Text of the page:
Module std::result [] [src]

Error handling with the Result type.

Result<T, E> is the type used for returning and propagating errors. It is an enum with the variants, Ok(T), representing success and containing a value, and Err(E), representing error and containing an error value.

fn main() { #[allow(dead_code)] enum Result<T, E> { Ok(T), Err(E) } }
enum Result<T, E> {
   Ok(T),
   Err(E)
}

Functions return Result whenever errors are expected and recoverable. In the std crate Result is most prominently used for I/O.

A simple function returning Result might be defined and used like so:

fn main() { #[derive(Debug)] enum Version { Version1, Version2 } fn parse_version(header: &[u8]) -> Result<Version, &'static str> { match header.get(0) { None => Err("invalid header length"), Some(&1) => Ok(Version::Version1), Some(&2) => Ok(Version::Version2), Some(_) => Err("invalid version") } } let version = parse_version(&[1, 2, 3, 4]); match version { Ok(v) => println!("working with version: {:?}", v), Err(e) => println!("error parsing header: {:?}", e), } }
#[derive(Debug)]
enum Version { Version1, Version2 }

fn parse_version(header: &[u8]) -> Result<Version, &'static str> {
    match header.get(0) {
        None => Err("invalid header length"),
        Some(&1) => Ok(Version::Version1),
        Some(&2) => Ok(Version::Version2),
        Some(_) => Err("invalid version")
    }
}

let version = parse_version(&[1, 2, 3, 4]);
match version {
    Ok(v) => println!("working with version: {:?}", v),
    Err(e) => println!("error parsing header: {:?}", e),
}

Pattern matching on Results is clear and straightforward for simple cases, but Result comes with some convenience methods that make working with it more succinct.

fn main() { let good_result: Result<i32, i32> = Ok(10); let bad_result: Result<i32, i32> = Err(10); // The `is_ok` and `is_err` methods do what they say. assert!(good_result.is_ok() && !good_result.is_err()); assert!(bad_result.is_err() && !bad_result.is_ok()); // `map` consumes the `Result` and produces another. let good_result: Result<i32, i32> = good_result.map(|i| i + 1); let bad_result: Result<i32, i32> = bad_result.map(|i| i - 1); // Use `and_then` to continue the computation. let good_result: Result<bool, i32> = good_result.and_then(|i| Ok(i == 11)); // Use `or_else` to handle the error. let bad_result: Result<i32, i32> = bad_result.or_else(|i| Ok(i + 20)); // Consume the result and return the contents with `unwrap`. let final_awesome_result = good_result.unwrap(); }
let good_result: Result<i32, i32> = Ok(10);
let bad_result: Result<i32, i32> = Err(10);

// The `is_ok` and `is_err` methods do what they say.
assert!(good_result.is_ok() && !good_result.is_err());
assert!(bad_result.is_err() && !bad_result.is_ok());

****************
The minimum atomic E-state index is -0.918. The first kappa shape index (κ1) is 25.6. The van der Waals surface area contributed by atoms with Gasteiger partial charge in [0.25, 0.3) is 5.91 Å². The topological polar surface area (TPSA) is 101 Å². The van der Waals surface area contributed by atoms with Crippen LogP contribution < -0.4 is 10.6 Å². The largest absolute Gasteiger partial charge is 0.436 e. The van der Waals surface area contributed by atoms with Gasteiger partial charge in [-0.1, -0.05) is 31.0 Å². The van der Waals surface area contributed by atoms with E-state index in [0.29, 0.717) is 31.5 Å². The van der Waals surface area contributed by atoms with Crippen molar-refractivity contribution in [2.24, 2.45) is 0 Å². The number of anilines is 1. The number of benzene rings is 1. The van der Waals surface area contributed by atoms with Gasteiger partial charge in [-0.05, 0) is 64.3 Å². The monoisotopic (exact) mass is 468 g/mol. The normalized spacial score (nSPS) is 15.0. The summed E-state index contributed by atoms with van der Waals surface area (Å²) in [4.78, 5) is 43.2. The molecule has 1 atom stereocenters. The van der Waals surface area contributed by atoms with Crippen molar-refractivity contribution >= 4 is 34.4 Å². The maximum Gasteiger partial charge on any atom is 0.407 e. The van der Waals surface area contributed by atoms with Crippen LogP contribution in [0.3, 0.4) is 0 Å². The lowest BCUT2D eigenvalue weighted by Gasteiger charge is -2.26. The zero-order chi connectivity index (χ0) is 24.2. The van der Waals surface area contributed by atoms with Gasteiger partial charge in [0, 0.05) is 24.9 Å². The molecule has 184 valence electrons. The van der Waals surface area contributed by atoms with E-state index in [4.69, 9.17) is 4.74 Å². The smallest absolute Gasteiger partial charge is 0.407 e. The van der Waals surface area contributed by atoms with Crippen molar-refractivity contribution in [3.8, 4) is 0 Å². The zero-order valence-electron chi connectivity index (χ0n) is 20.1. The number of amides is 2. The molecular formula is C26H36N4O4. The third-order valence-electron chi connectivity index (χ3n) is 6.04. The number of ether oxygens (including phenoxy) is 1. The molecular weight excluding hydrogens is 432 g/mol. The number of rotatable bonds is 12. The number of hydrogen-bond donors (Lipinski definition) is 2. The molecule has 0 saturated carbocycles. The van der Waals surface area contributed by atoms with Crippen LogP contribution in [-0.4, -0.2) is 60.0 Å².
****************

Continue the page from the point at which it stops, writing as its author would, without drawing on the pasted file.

// `map` consumes the `Result` and produces another.
let good_result: Result<i32, i32> = good_result.map(|i| i + 1);
let bad_result: Result<i32, i32> = bad_result.map(|i| i - 1);

// Use `and_then` to continue the computation.
let good_result: Result<bool, i32> = good_result.and_then(|i| Ok(i == 11));

// Use `or_else` to handle the error.
let bad_result: Result<i32, i32> = bad_result.or_else(|i| Ok(i + 20));

// Consume the result and return the contents with `unwrap`.
let final_awesome_result = good_result.unwrap();

Results must be used

A common problem with using return values to indicate errors is that it is easy to ignore the return value, thus failing to handle the error. Result is annotated with the #[must_use] attribute, which will cause the compiler to issue a warning when a Result value is ignored. This makes Result especially useful with functions that may encounter errors but don't otherwise return a useful value.

Consider the write_all method defined for I/O types by the Write trait:

fn main() { use std::io; trait Write { fn write_all(&mut self, bytes: &[u8]) -> Result<(), io::Error>; } }
use std::io;

trait Write {
    fn write_all(&mut self, bytes: &[u8]) -> Result<(), io::Error>;
}

Note: The actual definition of Write uses io::Result, which is just a synonym for Result<T, io::Error>.

This method doesn't produce a value, but the write may fail. It's crucial to handle the error case, and not write something like this:

fn main() { #![allow(unused_must_use)] // \o/ use std::fs::File; use std::io::prelude::*; let mut file = File::create("valuable_data.txt").unwrap(); // If `write_all` errors, then we'll never know, because the return // value is ignored. file.write_all(b"important message"); }
use std::fs::File;
use std::io::prelude::*;

let mut file = File::create("valuable_data.txt").unwrap();
// If `write_all` errors, then we'll never know, because the return
// value is ignored.